While the design practice is focussed on residential architecture, they have recently added commercial and hospitality projects to their portfolio with the award-winning Alex Hotel.
September 21st, 2016
Anson Smart (Alex Hotel)
Juliette Arent and Sarah-Jane Pyke established Arent&Pyke in 2007 with the desire to inject a new design spirit into people’s homes. Nine years on they have grown to a team of 12, undertaking the full scope of interior architecture and design, from major renovations and wet areas to art selection and styling. With Pyke’s background in interior architecture and Arent’s background in interior design and fine arts there is richness to their work. But this richness runs far deeper than the look and feel of a space and is driven by their understanding of people’s daily rituals, routines and relationships and the possibilities of how they could live in a space.
“When we design someone’s living space we become quite intimate with their day-to-day experience of each other and the really important relationships they have with one another,” says Arent. As the designers reimagine the space and replan the way it is used – as they realise its possibilities – the design process becomes not only transformative for the house but for those who live there. “Clients have dreams about how they want to live and how a space is going to change their lives and we get to be a part of that story,” Pyke adds.
This all speaks to Arent&Pyke’s mission to “help and inspire people to live a beautiful life,” which is very much influenced by the pair’s own values and how they seek to live life. “We are always referring to the way we ourselves experience life knowing there are certain things design can make easier,” they explain. “It’s not an aesthetic word necessarily; rather we’re helping people tap into beauty in life.”
This human-centred approach is well suited to a design practice focussed on residential architecture, but they have also recently added commercial and hospitality projects to their portfolio with the award-winning Alex Hotel, and with no loss of attention to creating a space that helps people feel at home. Working to the concept of “hotel as home,” the design team successfully created a space that fosters the same emotional connection as their residential projects. “It came down to the way people use the shared spaces and making them feel incredibly inviting so that people form a connection or feel at ease the minute they walk into the space,” says Arent.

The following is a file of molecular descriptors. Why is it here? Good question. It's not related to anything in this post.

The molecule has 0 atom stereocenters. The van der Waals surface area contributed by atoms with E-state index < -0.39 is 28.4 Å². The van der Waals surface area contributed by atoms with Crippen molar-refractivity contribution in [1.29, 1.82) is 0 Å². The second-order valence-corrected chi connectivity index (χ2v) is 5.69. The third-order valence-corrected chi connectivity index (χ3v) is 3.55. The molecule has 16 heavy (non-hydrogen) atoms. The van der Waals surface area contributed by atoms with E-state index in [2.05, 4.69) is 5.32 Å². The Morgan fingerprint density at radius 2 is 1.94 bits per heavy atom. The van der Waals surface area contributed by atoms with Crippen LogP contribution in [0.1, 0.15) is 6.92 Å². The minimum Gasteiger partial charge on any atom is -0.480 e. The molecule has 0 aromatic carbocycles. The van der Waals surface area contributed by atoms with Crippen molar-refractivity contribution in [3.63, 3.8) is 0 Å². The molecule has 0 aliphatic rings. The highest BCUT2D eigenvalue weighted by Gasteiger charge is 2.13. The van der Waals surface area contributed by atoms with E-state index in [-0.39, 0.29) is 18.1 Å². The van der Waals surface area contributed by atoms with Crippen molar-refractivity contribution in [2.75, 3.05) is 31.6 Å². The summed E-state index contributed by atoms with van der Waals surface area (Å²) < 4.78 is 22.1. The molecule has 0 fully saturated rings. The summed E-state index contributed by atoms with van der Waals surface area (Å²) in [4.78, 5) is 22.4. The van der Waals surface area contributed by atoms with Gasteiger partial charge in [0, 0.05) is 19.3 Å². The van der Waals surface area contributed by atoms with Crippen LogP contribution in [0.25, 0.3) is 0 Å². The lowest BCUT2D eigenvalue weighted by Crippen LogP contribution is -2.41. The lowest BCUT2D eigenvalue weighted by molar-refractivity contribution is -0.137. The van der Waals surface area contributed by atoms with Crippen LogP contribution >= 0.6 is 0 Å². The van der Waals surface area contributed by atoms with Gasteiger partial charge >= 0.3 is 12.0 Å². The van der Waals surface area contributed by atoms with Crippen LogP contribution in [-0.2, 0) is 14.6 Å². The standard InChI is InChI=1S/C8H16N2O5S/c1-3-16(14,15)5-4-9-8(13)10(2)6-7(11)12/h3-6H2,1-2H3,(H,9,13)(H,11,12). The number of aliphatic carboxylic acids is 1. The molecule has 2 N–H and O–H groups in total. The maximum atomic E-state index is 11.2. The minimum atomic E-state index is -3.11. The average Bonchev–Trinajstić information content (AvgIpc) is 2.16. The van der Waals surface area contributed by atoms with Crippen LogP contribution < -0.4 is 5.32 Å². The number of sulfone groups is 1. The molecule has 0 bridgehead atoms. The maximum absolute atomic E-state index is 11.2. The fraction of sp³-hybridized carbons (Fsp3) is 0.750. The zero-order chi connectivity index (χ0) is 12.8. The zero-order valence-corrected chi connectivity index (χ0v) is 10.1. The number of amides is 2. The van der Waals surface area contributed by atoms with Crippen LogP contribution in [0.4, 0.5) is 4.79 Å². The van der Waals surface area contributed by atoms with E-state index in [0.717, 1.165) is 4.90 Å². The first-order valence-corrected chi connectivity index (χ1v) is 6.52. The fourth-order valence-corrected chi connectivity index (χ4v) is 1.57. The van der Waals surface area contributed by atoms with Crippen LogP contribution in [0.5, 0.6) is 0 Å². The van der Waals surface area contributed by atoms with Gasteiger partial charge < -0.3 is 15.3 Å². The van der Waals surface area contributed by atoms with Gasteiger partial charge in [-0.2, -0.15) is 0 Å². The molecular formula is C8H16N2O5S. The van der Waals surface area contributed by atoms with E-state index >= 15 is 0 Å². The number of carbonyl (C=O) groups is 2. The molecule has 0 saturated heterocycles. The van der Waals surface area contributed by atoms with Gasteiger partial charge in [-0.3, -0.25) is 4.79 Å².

Art also plays a significant part in Arent&Pyke’s projects, adding not only to the richness of the aesthetic, but to that of life in general. “Art is important not only for how it can make a space feel but for starting a dialogue about art, the role of art in society, and the importance of having these things in our life,” says Arent. They help clients source pieces from exhibitions and galleries and are great supporters of Artbank, through which the Alex Hotel leased a significant collection and commissioned a piece for the lobby.
In addition to their project work, the studio produces the design and lifestyle blog In/Out with interviews and content that extends upon the mission of Arent&Pyke and expresses what they, and others, think it means to live a beautiful life. And for designers Arent and Pyke that, like everything they do, is far more than an aesthetic; it’s the “experiential and environmental notion of living a beautiful life” that they seek to create.
Portrait by Julie Adams.
Keep up to date with the latest and greatest from our industry BFF's!
As the unparalleled focal-point for bathroom design, the quality of a freestanding bathtub can mean the difference between average and exceptional interiors. And with their range of sculptural, sustainable and luxurious baths, no one executes this better than apaiser.
The internet never sleeps! Here's the stuff you might have missed